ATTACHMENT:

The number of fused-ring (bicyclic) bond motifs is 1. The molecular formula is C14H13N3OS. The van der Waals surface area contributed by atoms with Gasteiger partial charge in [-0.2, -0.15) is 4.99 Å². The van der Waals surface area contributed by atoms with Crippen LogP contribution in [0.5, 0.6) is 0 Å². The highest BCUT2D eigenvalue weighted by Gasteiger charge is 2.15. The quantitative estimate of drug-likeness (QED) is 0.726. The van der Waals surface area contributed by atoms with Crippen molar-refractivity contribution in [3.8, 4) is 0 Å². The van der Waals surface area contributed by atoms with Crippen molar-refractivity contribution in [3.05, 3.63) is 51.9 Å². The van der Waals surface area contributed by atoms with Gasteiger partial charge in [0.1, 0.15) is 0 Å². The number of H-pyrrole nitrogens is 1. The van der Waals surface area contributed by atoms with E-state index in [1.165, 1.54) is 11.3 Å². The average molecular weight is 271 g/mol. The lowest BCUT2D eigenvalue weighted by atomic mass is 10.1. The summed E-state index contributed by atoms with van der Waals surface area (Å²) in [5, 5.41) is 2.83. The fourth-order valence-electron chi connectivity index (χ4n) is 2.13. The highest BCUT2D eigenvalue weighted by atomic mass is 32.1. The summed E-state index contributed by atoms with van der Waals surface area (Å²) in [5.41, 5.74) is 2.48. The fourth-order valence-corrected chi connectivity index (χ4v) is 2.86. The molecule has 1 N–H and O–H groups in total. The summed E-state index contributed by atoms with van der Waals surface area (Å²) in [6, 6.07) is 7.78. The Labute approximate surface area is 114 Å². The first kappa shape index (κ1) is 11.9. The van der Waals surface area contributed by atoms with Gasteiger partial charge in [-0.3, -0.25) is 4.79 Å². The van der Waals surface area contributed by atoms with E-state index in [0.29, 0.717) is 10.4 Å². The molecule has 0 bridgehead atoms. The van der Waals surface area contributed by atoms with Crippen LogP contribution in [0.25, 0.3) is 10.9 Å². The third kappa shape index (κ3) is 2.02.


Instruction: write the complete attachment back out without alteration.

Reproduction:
The number of fused-ring (bicyclic) bond motifs is 1. The molecular formula is C14H13N3OS. The van der Waals surface area contributed by atoms with Gasteiger partial charge in [-0.2, -0.15) is 4.99 Å². The van der Waals surface area contributed by atoms with Crippen LogP contribution in [0.5, 0.6) is 0 Å². The highest BCUT2D eigenvalue weighted by Gasteiger charge is 2.15. The quantitative estimate of drug-likeness (QED) is 0.726. The van der Waals surface area contributed by atoms with Crippen molar-refractivity contribution in [3.8, 4) is 0 Å². The van der Waals surface area contributed by atoms with Crippen molar-refractivity contribution in [3.05, 3.63) is 51.9 Å². The van der Waals surface area contributed by atoms with Gasteiger partial charge in [0.1, 0.15) is 0 Å². The number of H-pyrrole nitrogens is 1. The van der Waals surface area contributed by atoms with E-state index in [1.165, 1.54) is 11.3 Å². The average molecular weight is 271 g/mol. The lowest BCUT2D eigenvalue weighted by atomic mass is 10.1. The summed E-state index contributed by atoms with van der Waals surface area (Å²) in [5, 5.41) is 2.83. The fourth-order valence-electron chi connectivity index (χ4n) is 2.13. The highest BCUT2D eigenvalue weighted by atomic mass is 32.1. The summed E-state index contributed by atoms with van der Waals surface area (Å²) in [5.41, 5.74) is 2.48. The fourth-order valence-corrected chi connectivity index (χ4v) is 2.86. The molecule has 1 N–H and O–H groups in total. The summed E-state index contributed by atoms with van der Waals surface area (Å²) in [6, 6.07) is 7.78. The Labute approximate surface area is 114 Å². The first kappa shape index (κ1) is 11.9. The van der Waals surface area contributed by atoms with Gasteiger partial charge in [-0.3, -0.25) is 4.79 Å². The van der Waals surface area contributed by atoms with E-state index in [0.29, 0.717) is 10.4 Å². The molecule has 0 bridgehead atoms. The van der Waals surface area contributed by atoms with Crippen LogP contribution in [0.25, 0.3) is 10.9 Å². The third kappa shape index (κ3) is 2.02.